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Tips on how to take rest days?


Victor K · · Denver, CO · Joined Jul 2003 · Points: 165

If you are simply antsy, long walks, a lap on the second Flatiron, a swim or a long easy bike ride are good rest day activities. But, when I first read your question, it seemed more like a question about your psyche, rather than a simple request for an alternate activity. Climbing, and other strenuous skill sports, have an addictive quality. When you are succeeding on a hard route or boulder problem, if feels like you are succeeding at life. It's really hard to step away. Maybe you need to practice simply being alone with yourself. On Boredom A Google search yields many results.

Tim Stich · · Colorado Springs, Colorado · Joined Jan 2001 · Points: 1,476

This is addictive behavior. Find the equivalent of Antabuse.

Maybe watch hours of extremely boring, unedited GoPro climbing video with lots of discussion of feelings about the moves.

Dylan Pike · · Sandy, UT · Joined Sep 2013 · Points: 35

Video games. Theres a badass new Battlefield game coming out soon.

Tim Watts · · Boulder, CO · Joined Oct 2013 · Points: 30

Edibles   

earl mcalister · · Las Vegas, NV · Joined Aug 2010 · Points: 175

My typical rest day: Sleep in as long as possible. Wake up and drink a press of coffee and lay around while you do this as long as possible. Poop. Return and keep drinking coffee if the press isn't empty (hopefully involves some more laying around if there is coffee left). Make a healthy breakfast with real food (I'm a big fan of egg scrambles with veggies, avocados and toast). Socialize if in a group camping situation for a while. Do a full yoga/stretch routine with lots of pushups/reclined dumbell presses (large rocks or 2 quart H2O water bottles work if you don't have dumbells) to oppose pulling muscles. My slow routine takes an hour. READ A BOOK for as long as you feel interested. A good book goes a long way. Drink water to hydrate the entire day. If in a social; situation when everyone else returns from climbing drink beer, talk about the day, tell them about books you read, bitch about trump, etc until it's time to make dinner, pack your bags and talk about tomorrow's plan.

Things not to do: Hike or bicycle if heavy packs and long approaches are the norm (do some if you're sport climbing with short approaches). Be a braggadocios sprayer on social media.

Anna LaSusa · · Boulder, CO · Joined Jun 2018 · Points: 5

This was actually extremely helpful thank you :) 

earl mcalister wrote: My typical rest day: Sleep in as long as possible. Wake up and drink a press of coffee and lay around while you do this as long as possible. Poop. Return and keep drinking coffee if the press isn't empty (hopefully involves some more laying around if there is coffee left). Make a healthy breakfast with real food (I'm a big fan of egg scrambles with veggies, avocados and toast). Socialize if in a group camping situation for a while. Do a full yoga/stretch routine with lots of pushups/reclined dumbell presses (large rocks or 2 quart H2O water bottles work if you don't have dumbells) to oppose pulling muscles. My slow routine takes an hour. READ A BOOK for as long as you feel interested. A good book goes a long way. Drink water to hydrate the entire day. If in a social; situation when everyone else returns from climbing drink beer, talk about the day, tell them about books you read, bitch about trump, etc until it's time to make dinner, pack your bags and talk about tomorrow's plan.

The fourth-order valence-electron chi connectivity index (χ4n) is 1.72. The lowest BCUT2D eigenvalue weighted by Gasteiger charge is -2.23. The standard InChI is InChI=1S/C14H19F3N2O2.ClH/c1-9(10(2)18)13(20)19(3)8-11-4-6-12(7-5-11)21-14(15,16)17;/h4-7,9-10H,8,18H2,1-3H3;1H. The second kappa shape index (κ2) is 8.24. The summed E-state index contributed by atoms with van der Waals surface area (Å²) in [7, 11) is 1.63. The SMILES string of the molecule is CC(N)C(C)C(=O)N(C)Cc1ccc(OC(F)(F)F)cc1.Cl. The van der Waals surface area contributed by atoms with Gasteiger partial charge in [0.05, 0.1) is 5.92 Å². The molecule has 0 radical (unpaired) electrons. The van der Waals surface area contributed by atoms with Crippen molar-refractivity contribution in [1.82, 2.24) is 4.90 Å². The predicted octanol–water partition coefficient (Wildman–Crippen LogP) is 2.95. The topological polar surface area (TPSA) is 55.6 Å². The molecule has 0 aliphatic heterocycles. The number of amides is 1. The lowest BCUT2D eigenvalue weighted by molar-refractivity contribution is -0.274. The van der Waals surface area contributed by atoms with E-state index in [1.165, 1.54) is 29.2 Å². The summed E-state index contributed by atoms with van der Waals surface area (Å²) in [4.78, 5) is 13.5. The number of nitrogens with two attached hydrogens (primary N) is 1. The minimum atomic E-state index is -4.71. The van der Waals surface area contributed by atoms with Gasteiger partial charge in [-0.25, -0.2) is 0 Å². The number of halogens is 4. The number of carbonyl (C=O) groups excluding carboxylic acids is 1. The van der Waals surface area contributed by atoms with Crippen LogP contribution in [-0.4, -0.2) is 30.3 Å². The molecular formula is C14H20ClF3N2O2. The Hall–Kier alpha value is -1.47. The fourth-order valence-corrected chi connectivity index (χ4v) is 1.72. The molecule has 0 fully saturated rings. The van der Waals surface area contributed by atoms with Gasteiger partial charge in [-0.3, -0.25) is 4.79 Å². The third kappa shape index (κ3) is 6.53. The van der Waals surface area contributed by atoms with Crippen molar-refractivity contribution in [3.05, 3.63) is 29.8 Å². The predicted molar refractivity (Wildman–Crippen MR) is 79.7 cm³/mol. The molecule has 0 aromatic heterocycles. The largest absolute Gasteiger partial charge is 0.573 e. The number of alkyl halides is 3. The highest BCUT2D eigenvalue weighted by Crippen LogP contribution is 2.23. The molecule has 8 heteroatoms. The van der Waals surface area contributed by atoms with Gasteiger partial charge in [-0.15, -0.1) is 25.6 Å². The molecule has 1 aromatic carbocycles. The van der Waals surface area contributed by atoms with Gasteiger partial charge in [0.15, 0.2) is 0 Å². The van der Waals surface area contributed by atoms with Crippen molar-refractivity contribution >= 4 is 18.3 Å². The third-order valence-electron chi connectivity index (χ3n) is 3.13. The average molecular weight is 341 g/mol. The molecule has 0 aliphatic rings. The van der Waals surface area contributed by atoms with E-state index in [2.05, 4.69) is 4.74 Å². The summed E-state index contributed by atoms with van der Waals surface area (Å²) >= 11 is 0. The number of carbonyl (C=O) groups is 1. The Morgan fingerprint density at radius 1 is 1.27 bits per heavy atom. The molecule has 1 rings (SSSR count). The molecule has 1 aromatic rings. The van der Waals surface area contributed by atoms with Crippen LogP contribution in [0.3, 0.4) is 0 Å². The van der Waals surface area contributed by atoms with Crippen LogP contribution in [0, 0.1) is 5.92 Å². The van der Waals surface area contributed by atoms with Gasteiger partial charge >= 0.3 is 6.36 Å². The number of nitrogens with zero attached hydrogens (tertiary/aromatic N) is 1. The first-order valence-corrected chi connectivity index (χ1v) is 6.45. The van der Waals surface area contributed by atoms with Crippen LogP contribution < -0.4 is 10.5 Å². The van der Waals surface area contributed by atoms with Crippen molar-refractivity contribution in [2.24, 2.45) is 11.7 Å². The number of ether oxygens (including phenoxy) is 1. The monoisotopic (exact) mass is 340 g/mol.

Things not to do: Hike or bicycle if heavy packs and long approaches are the norm (do some if you're sport climbing with short approaches). Be a braggadocios sprayer on social media.


Walter Edly · · Thomasville NC · Joined Apr 2013 · Points: 10

Do anything fun with the people that support you while you're off climbing.  The test is if they're smiling while you are doing it.

C Archibolt · · Salt Lake City, UT · Joined Apr 2012 · Points: 871
earl mcalister wrote: My typical rest day: Sleep in as long as possible. Wake up and drink a press of coffee and lay around while you do this as long as possible. Poop. Return and keep drinking coffee if the press isn't empty (hopefully involves some more laying around if there is coffee left). Make a healthy breakfast with real food (I'm a big fan of egg scrambles with veggies, avocados and toast). Socialize if in a group camping situation for a while. Do a full yoga/stretch routine with lots of pushups/reclined dumbell presses (large rocks or 2 quart H2O water bottles work if you don't have dumbells) to oppose pulling muscles. My slow routine takes an hour. READ A BOOK for as long as you feel interested. A good book goes a long way. Drink water to hydrate the entire day. If in a social; situation when everyone else returns from climbing drink beer, talk about the day, tell them about books you read, bitch about trump, etc until it's time to make dinner, pack your bags and talk about tomorrow's plan.

Things not to do: Hike or bicycle if heavy packs and long approaches are the norm (do some if you're sport climbing with short approaches). Be a braggadocios sprayer on social media.

= A day in the Boulder life. 

curt86iroc · · Golden, CO · Joined Dec 2014 · Points: 53
C Archibolt wrote:

= A day in the Boulder life. 

hmm not really. there was no mention of a subaru, dog or kombucha :)

Buck Rio · · MN · Joined Jul 2015 · Points: 0

My dream life when I just got out of the Army was to move to Boulder and work for NOAA....it never happened, I got a degree in Econometrics by accident instead of mathematics.

But I am a flattop wearing, pickup driving, handgun toting veteran.  I don't have a BMW or Mercedes, so I don't know if I would fit in. I am probably more Boise than Boulder.  

Still love spending an evening after climbing on Pearl Street sampling the craft beer.

Guideline #1: Don't be a jerk.

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